${A}_{2}$ | $=\mathbb{Z}/2\oplus \mathbb{Z}/4\oplus \mathbb{Z}/9$ | ||
${A}_{3}$ | $=\mathbb{Z}/2\oplus \mathbb{Z}/2\oplus \mathbb{Z}/2\oplus \mathbb{Z}/9$ | ||
${A}_{4}$ | $=\mathbb{Z}/8\oplus \mathbb{Z}/3\oplus \mathbb{Z}/3$ | ||
${A}_{5}$ | $=\mathbb{Z}/2\oplus \mathbb{Z}/4\oplus \mathbb{Z}/3\oplus \mathbb{Z}/3$ | ||
${A}_{6}$ | $=\mathbb{Z}/2\oplus \mathbb{Z}/2\oplus \mathbb{Z}/2\oplus \mathbb{Z}/3\oplus \mathbb{Z}/3.$ |
One might think that there were additional possibilities like $\mathbb{Z}/36\oplus \mathbb{Z}/2$, but the Chinese Remainder Theorem gives $\mathbb{Z}/36\simeq \mathbb{Z}/4\oplus \mathbb{Z}/9$, so $\mathbb{Z}/36\oplus \mathbb{Z}/2\simeq {A}_{2}$. Similarly, we have $\mathbb{Z}/72\simeq {A}_{1}$.
The following definition will turn out to be very important.
Consider a pair of homomorphisms $A\stackrel{\mathit{\alpha}}{\to}B\stackrel{\mathit{\beta}}{\to}C$ of abelian groups. Recall that we have subgroups
$\mathrm{img}(\alpha )$ | $=\{\alpha (a)|a\in A\}=\{b\in B|b=\alpha (a)\text{for some}a\in A\}\le B$ | ||
$\mathrm{ker}(\beta )$ | $=\{b\in B|\beta (b)=0\}\le B.$ |
We say that the pair is exact if $\mathrm{img}(\alpha )=\mathrm{ker}(\beta )$. We also say that the pair is short exact if it is exact, and $\alpha $ is injective, and $\beta $ is surjective.
It is standard that $\alpha $ is injective iff $\mathrm{ker}(\alpha )=0$ and $\beta $ is surjective iff $\mathrm{img}(\beta )=C$. Thus, the sequence is short exact iff we have $\mathrm{ker}(\alpha )=0$ and $\mathrm{img}(\alpha )=\mathrm{ker}(\beta )$ and $\mathrm{img}(\beta )=C$.
For any abelian groups $A$ and $B$ we have a short exact sequence $A\stackrel{\mathit{j}}{\to}A\oplus B\stackrel{\mathit{q}}{\to}B$ given by $j(a)=(a,0)$ and $q(a,b)=b$.
For any $n>0$ we have a short exact sequence $\mathbb{Z}\stackrel{\mathit{\mu}}{\to}\mathbb{Z}\stackrel{\mathit{\pi}}{\to}\mathbb{Z}/n$ given by $\mu (x)=nx$ and $\pi (y)=y+n\mathbb{Z}$.
For any $n,m>0$ we have a short exact sequence $\mathbb{Z}/n\stackrel{\mathit{\alpha}}{\to}\mathbb{Z}/nm\stackrel{\mathit{\beta}}{\to}\mathbb{Z}/m$ given by $\alpha (i+n\mathbb{Z})=mi+nm\mathbb{Z}$ and $\beta (j+nm\mathbb{Z})=j+m\mathbb{Z}$.
If we define $\alpha :{\mathbb{Z}}^{2}\to {\mathbb{Z}}^{2}$ by $\alpha (x,y)=(y,0)$, then the sequence ${\mathbb{Z}}^{2}\stackrel{\mathit{\alpha}}{\to}{\mathbb{Z}}^{2}\stackrel{\mathit{\alpha}}{\to}{\mathbb{Z}}^{2}$ is exact but not short exact.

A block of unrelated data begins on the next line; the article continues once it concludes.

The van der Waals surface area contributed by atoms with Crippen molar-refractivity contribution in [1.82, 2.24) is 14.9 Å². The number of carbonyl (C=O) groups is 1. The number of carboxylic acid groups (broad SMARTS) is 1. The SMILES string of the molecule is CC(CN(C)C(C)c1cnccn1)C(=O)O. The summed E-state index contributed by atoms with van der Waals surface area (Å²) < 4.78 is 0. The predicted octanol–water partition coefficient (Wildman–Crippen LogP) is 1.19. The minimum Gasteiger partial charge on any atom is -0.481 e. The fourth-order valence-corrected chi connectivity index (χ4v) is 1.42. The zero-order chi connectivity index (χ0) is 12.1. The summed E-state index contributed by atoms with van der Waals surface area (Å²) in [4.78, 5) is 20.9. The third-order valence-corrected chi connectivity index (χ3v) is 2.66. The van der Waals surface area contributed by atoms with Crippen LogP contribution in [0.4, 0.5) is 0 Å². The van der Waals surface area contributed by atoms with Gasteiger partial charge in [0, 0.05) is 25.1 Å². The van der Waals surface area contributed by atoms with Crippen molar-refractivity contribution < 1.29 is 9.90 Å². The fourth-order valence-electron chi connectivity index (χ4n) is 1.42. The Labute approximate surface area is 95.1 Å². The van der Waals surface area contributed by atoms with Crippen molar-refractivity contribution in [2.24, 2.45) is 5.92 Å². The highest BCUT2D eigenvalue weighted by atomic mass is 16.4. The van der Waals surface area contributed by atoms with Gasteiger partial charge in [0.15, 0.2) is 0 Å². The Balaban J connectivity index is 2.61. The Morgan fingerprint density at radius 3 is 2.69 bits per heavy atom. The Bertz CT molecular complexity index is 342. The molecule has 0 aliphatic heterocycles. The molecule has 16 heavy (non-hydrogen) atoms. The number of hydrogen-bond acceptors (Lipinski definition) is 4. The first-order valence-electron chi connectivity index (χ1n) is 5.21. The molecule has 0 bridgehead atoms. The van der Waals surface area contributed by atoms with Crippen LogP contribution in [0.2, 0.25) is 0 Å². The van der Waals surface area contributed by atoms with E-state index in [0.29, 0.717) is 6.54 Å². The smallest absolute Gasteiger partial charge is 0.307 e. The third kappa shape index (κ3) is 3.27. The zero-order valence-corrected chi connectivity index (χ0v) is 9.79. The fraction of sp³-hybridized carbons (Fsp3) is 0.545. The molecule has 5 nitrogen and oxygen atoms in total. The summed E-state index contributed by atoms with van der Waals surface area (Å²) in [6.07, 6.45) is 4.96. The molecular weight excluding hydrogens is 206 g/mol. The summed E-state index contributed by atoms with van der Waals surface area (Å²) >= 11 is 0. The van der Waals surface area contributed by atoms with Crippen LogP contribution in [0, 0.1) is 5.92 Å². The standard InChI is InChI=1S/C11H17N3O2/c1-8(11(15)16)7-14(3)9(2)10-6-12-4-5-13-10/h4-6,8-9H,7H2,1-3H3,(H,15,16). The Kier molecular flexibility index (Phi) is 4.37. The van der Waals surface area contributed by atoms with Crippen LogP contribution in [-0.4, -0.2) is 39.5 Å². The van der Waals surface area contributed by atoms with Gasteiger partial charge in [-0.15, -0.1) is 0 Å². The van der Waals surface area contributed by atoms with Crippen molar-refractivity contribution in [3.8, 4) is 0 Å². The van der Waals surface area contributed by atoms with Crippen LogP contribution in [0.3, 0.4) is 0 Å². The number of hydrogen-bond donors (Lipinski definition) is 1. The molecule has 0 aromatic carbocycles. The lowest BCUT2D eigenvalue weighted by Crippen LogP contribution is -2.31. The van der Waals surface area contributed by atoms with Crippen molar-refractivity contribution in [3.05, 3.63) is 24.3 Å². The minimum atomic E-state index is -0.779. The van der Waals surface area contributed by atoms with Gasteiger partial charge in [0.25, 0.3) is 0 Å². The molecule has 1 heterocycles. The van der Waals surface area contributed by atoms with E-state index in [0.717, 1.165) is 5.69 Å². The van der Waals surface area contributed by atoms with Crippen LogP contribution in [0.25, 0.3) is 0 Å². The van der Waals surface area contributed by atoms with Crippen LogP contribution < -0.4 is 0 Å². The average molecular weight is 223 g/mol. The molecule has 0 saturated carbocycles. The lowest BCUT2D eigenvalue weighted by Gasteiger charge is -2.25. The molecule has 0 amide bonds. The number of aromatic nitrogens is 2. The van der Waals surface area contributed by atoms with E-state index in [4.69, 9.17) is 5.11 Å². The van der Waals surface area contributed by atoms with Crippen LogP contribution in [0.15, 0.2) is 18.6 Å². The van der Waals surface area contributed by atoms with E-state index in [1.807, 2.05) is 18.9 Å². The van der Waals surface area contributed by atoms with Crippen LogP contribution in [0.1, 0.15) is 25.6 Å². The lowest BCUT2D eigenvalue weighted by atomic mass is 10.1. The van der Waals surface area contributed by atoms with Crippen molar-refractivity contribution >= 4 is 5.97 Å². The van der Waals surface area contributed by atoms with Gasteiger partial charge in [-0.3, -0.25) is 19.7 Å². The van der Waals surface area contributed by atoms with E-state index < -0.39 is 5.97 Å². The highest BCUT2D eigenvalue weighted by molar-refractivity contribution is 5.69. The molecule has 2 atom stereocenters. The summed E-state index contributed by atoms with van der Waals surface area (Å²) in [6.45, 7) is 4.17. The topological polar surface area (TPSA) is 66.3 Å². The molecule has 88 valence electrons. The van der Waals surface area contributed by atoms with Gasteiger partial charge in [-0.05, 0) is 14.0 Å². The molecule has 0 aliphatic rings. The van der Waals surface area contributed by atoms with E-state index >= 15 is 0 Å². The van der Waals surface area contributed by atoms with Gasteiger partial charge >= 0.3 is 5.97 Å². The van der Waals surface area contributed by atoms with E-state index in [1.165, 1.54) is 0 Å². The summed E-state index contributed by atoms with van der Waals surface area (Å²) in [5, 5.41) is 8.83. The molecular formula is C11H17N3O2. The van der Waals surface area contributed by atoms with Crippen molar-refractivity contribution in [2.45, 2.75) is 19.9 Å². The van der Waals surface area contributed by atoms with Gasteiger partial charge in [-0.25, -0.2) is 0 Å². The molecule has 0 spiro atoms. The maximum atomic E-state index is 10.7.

A sequence $0\stackrel{}{\to}B\stackrel{\mathit{\beta}}{\to}C$ is exact iff $\beta $ is injective.
A sequence $A\stackrel{\mathit{\alpha}}{\to}B\stackrel{}{\to}0$ is exact iff $\alpha $ is surjective.
If $A\stackrel{\mathit{\alpha}}{\to}B\stackrel{\mathit{\beta}}{\to}C$ is exact, then $\alpha =0$ iff $\beta $ is injective.
If $A\stackrel{\mathit{\alpha}}{\to}B\stackrel{\mathit{\beta}}{\to}C$ is exact, then $\beta =0$ iff $\alpha $ is surjective.
A sequence $0\stackrel{}{\to}A\stackrel{}{\to}0$ is exact iff $A=0$.
Consider a sequence $0\stackrel{}{\to}B\stackrel{}{\to}C$. The image of the first map can only be zero, so the sequence is exact iff $\mathrm{ker}(\beta )=0$, which means that $\beta $ is injective.
Consider a sequence $A\stackrel{\mathit{\alpha}}{\to}B\stackrel{}{\to}0$. The kernel of the second map is all of $B$, so the sequence is exact iff $\mathrm{img}(\alpha )=B$, which means that $\alpha $ is surjective.
Consider an exact sequence $A\stackrel{\mathit{\alpha}}{\to}B\stackrel{\mathit{\beta}}{\to}C$. It is clear that $\alpha $ is the zero homomorphism iff $\mathrm{img}(\alpha )$ is the zero subgroup of $B$, and $\beta $ is injective iff $\mathrm{ker}(\beta )=0$. As $\mathrm{img}(\alpha )$ and $\mathrm{ker}(\beta )$ are the same, we see that $\alpha =0$ iff $\beta $ is injective.
Similarly, it is clear that $\alpha $ is surjective iff $\mathrm{img}(\alpha )=B$, and $\beta =0$ iff $\mathrm{ker}(\beta )=B$. As $\mathrm{img}(\alpha )$ and $\mathrm{ker}(\beta )$ are the same, we see that $\alpha $ is surjective iff $\beta =0$.